The chapters in Secondhand World are all very short, and many read like self-contained vignettes, though they have a vivid cumulative effect. Why was this the best approach for this story?

As I've said, I'm not a novelist by nature. I had to trick myself into writing a novel, and the way I came up with was to write these very short, evocative chapters and then play around with them to find how they fit together. I got the idea from the novel Mrs. Bridge by Evan Connell. I love the way the vignettes in that novel accrue with such devastating power to create a portrait of this woman. And I thought, that's something to try. What's ironic is that in the course of writing Secondhand World this way, I kind of stumbled on a plot, and it actually became the most plottish (plotty?) thing I've ever written.

Were there other novels that you looked to as models or inspiration while writing your own?

At various times I had running through my head, or lying around on my desk: Lolita, because of its transcendent language and transgressive relationships; Revolutionary Road, because of its devastating truthfulness about marriage and the lies we live by; Madame Bovary, because of its clear-eyed take on the banalities of adultery and romance; and Dubliners, because of its heartbreaking portraits of people in isolation.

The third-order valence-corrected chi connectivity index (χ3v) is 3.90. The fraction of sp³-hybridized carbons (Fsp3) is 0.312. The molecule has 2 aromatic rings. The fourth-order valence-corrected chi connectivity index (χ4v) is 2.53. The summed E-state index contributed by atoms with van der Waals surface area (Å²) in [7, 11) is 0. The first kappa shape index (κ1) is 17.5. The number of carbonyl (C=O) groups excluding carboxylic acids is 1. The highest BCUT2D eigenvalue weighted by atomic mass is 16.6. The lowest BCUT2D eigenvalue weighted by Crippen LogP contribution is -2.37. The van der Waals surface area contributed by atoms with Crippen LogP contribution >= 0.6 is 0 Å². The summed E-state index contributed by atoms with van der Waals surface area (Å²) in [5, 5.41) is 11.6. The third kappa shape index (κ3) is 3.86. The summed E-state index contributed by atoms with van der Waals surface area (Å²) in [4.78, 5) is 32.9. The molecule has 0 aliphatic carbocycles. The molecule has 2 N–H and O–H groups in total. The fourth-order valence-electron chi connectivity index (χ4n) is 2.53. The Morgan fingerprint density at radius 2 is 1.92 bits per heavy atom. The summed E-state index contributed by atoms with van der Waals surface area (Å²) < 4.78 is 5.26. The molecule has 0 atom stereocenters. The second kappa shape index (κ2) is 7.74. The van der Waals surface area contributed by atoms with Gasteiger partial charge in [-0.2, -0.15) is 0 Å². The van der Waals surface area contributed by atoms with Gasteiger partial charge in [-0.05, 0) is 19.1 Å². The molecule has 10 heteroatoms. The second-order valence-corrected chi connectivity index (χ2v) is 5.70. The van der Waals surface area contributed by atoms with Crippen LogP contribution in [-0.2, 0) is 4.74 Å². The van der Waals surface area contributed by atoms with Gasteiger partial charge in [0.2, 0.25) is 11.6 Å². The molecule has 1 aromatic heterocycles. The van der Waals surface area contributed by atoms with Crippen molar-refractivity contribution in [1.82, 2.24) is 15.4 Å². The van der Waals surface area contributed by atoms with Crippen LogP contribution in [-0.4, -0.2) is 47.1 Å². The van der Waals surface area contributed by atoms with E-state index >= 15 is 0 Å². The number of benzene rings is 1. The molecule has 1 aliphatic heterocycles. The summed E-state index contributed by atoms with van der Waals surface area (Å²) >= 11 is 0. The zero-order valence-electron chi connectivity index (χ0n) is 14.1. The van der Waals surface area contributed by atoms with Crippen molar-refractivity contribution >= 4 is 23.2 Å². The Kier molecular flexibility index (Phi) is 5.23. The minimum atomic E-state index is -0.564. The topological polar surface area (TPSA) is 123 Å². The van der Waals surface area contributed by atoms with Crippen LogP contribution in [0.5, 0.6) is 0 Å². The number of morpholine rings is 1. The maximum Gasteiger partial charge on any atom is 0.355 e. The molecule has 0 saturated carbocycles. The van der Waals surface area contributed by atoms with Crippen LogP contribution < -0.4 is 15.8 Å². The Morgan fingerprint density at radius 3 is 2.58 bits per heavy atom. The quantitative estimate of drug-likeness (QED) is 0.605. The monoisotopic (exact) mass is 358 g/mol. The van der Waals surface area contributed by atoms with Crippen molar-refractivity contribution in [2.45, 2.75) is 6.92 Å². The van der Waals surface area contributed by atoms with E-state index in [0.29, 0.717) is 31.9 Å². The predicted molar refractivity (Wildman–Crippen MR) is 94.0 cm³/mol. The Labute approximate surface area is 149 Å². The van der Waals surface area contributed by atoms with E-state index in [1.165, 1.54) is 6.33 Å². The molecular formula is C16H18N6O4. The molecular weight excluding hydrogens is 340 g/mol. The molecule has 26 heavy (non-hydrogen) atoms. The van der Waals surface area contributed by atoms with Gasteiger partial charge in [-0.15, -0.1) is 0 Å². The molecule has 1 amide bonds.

Has living in rural New Hampshire affected your writing?

Hmm... well, the winters are long and there isn't a lot to do... I'm the kind of writer who lives very much inside my head, so I'm not sure it matters as much to me where I live as it does to other writers. But I'm sure it does affect my work, as does every single thing a writer encounters. I have lived in New England most of my life, and I am drawn to a certain economy New Englanders possess, in money matters, in emotion, and in language. Nothing is wasted. Not that I myself am that way; Koreans tend to extravagance, excess, and indulgence, especially Mins. But I do admire and adopt a bit of that spareness in my writing style. And the MacDowell Colony is here -- my favorite place to write on the planet (I wrote most of Secondhand World there), so I am grateful for that lovely piece of rural New Hampshire.

What is it about spare writing that attracts you? Is this true for you as a reader as well?